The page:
It’s been aÂ painful, tumultuous annus horribilis for Jim Ramsey. But on Friday, the embattled University of Louisville President — with a long career of accomplishment in academia and government — may have had his finest hour. Through hisÂ courage and sacrifice, Ramsey tookÂ a giant leapÂ toward restoring the integrity of his university and its athletic department.
KSR regulars won’t need me to rehash the Cardinal basketball scandal that forced this painful moment. Â (OK, I knowÂ youÂ love it: Here are my takes on Escort-Gate.) Â While Coach Rick Pitino has survived for the time being, no one expected the salacious story to disappear from the public eye or escape NCAAÂ sanction. Â And while the university promised a thorough investigation, the skeptical press and cynical public expected more excuses, foot-dragging, and perhaps a gentle self-flagellation.
But Jim Ramsey didn’t take the easy way out. Â By self-imposing a one-year ban on post-season play — including opting out of the ACC championships and the NCAA tournamentÂ — U of L hit itself where it hurts most. I’ve always felt that forfeiting past wins — even in an ignominious case such asÂ Penn State — serves as weak tea: a lame, impotent, Stalinist effort to rewrite history in an age when nothing disappears from the Internet. Â By contrast, abandoning a chance for futureÂ glory, particularly in a year when the Cards were poised to make a deep post-season run, is a gut punch to L1C4Â Nation, to its players, and especially to Trey Lewis and Damion Lee, graduate transfers who came to Louisville precisely for the opportunity to pursueÂ the Final Four.
In a perfect world, perhaps Pitino was correct to argue that severe financial sanctions to the institution would have been more appropriate than punishing the players and fan base. But in the ugly, ethically-challenged construct that is college basketball today, shielding the squad from the sport’s biggest spotlight is byÂ far theÂ most effectiveÂ and powerful way to seize the attention of theÂ league and public — and to help prevent such behavior from transpiring again.
The sourest note of Friday’s press conference was the grim realization that Jim Ramsey’s prior academic home — the University of North Carolina — will, in all likelihood, still be playing in late March. Â Louisville’s transgressions were pretty disgusting, indicative of a systematic failure that needed be redressed through strong sanctions. Â But theÂ university’s failures in Escort-gate pale in comparison to what I have argued was the most morally offensive institutionalÂ misconduct in the history of college sports.
To refresh a painful memory:Â Over an 18 year period, more than three thousand UNCÂ students enrolled in a series of sham African and Afro-American Studies classes, which provided themÂ with respectable grades despite never having to take a test, or even to show up in class. Â According to a UNC-commissioned report, theÂ scheme was engineeredÂ by a cynical cabal of faculty members, administrators, and academic advisers, who conspired to keep athletes eligible to play by steering them to classes in which the only requirement was a single paper that was never read, but in whichÂ Aâ€™s and Bâ€™s were bestowed simply for signing up. Â WhileÂ no top school officials or leading coaches wereÂ implicated in wrongdoing, the classes were an open secret on campus â€” word spread throughout the fraternity and sororityÂ system â€” in fact, more than half of the students impacted wereÂ notÂ athletes. Â The scandal violated the very underpinning of college athletics, and harmed the very people that academic institutions are responsibleÂ to protect: the student body.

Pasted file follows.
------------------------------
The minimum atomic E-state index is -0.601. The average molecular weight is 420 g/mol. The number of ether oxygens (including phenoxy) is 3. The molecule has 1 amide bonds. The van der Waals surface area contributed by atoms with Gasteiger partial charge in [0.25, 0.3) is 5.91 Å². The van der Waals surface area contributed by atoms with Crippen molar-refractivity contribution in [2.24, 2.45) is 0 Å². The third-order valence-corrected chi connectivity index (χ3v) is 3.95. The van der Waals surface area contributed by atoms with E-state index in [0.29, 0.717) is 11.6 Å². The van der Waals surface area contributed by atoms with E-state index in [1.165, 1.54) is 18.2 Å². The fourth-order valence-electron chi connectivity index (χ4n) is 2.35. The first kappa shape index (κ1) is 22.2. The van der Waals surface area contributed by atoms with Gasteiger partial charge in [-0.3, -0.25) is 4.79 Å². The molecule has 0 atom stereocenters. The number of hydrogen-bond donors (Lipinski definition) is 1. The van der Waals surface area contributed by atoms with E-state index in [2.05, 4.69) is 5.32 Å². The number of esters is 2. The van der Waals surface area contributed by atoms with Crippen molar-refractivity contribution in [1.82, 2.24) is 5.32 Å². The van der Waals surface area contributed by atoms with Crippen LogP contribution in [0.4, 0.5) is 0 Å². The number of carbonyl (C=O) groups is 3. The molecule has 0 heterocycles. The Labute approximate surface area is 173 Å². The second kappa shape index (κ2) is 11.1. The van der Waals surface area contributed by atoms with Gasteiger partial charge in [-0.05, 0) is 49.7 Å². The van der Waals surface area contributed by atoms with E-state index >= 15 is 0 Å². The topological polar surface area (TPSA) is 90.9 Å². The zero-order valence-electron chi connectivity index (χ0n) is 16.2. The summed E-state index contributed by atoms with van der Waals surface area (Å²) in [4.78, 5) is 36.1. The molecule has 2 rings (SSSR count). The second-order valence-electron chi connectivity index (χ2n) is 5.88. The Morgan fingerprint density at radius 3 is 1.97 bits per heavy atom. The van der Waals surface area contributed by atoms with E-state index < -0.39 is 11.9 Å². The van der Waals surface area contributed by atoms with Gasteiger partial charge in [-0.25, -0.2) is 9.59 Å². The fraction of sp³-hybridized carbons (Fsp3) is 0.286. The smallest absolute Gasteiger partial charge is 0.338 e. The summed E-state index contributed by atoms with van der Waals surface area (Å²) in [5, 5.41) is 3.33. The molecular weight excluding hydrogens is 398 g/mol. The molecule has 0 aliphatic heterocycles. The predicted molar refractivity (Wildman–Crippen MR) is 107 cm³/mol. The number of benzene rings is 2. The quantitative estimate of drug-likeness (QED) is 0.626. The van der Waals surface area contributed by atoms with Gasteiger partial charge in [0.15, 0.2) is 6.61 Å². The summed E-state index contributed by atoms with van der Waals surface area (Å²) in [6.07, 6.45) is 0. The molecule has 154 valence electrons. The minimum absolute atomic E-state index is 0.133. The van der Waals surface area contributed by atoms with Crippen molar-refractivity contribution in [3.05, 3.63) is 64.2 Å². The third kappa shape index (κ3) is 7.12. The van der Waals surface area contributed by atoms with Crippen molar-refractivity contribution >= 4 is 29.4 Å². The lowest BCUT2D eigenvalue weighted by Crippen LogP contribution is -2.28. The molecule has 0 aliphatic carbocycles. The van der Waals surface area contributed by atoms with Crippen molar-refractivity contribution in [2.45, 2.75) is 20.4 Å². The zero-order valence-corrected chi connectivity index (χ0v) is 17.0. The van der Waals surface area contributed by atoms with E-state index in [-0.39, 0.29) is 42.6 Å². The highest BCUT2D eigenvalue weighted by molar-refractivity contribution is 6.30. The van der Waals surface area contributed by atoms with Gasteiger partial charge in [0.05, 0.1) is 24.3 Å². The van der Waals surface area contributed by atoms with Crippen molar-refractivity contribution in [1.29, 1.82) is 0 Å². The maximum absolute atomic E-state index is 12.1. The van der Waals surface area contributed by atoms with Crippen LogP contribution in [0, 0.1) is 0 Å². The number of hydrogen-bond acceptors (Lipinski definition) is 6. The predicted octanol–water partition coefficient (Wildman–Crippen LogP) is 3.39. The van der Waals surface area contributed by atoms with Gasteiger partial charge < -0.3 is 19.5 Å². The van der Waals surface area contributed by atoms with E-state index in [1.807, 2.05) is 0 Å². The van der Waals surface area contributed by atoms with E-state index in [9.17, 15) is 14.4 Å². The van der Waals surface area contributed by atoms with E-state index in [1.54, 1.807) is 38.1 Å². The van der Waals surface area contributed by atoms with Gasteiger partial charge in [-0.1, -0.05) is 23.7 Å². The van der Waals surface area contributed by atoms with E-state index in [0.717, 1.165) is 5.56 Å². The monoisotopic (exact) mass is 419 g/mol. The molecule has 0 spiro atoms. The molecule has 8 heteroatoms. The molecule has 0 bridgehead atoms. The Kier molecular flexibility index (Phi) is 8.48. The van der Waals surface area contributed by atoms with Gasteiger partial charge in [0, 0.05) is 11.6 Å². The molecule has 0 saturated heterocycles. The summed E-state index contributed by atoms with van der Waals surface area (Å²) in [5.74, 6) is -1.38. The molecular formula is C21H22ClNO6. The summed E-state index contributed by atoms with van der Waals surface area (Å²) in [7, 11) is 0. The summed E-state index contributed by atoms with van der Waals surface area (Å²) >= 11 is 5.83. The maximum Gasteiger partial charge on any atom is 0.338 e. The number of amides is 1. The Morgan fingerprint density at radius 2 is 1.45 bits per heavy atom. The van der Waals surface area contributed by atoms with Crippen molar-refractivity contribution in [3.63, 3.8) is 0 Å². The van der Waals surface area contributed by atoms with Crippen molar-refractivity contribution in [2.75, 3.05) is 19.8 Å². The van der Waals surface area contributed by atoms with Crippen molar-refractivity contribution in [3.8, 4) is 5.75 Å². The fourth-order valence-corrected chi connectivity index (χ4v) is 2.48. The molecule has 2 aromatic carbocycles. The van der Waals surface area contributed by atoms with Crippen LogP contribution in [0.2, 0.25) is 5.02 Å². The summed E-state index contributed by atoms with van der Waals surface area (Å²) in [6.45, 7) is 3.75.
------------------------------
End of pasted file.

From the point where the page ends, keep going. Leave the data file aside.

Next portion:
When the UNC report was released in October 2014, the public was outraged, and mediaÂ criticism was fierce:Â one volatile wagÂ even suggested that the Tar Heels should receive the death penalty. Â And yet…the NCAA investigation still drags on, with delay after delay sparked by new damning allegations. Â Coach Roy Williams even pronounced recently that the foreboding scandalÂ “cloud is beginning to lift.”
Well, bless his heart.
Let’s be clear: Â An ACC and NCAA postseason from which the Louisville withdrawsÂ and in which UNC plays is a systemic sham, an ethical hypocrisy, and a blot on an already morally-challenged game.
It’s not too late. Â On March 1, Margaret Spellings will step in as the new President of the University of North Carolina. Â She’s no novice to policy, politics and public relations: Â Spellings most prominently served as the U.S. Secretary of Education under President George W. Bush and was the leading champion of Bush’s “No Child Left Behind” initiative. Â While some might disagree with her politics and priorities, no one can contest her commitment to educational integrity.
Spellings could do nothing better to launch her tenure on a note of integrity than to follow Jim Ramsey’s lead and announce a self-imposed ban on postseason play for the Tar Heels.
Carolina Dreaming? Â Perhaps. Â But asÂ NCAA President Mark EmmertÂ stated,Â the UNC scandal â€œis a case that potentially strikes at the heart of what higher education is about.â€ Â And it’s high time that college sports takes its essential mission seriously, andÂ halts the long, slow devolution of the term â€œstudent athleteâ€ into a oxymoronic punch line.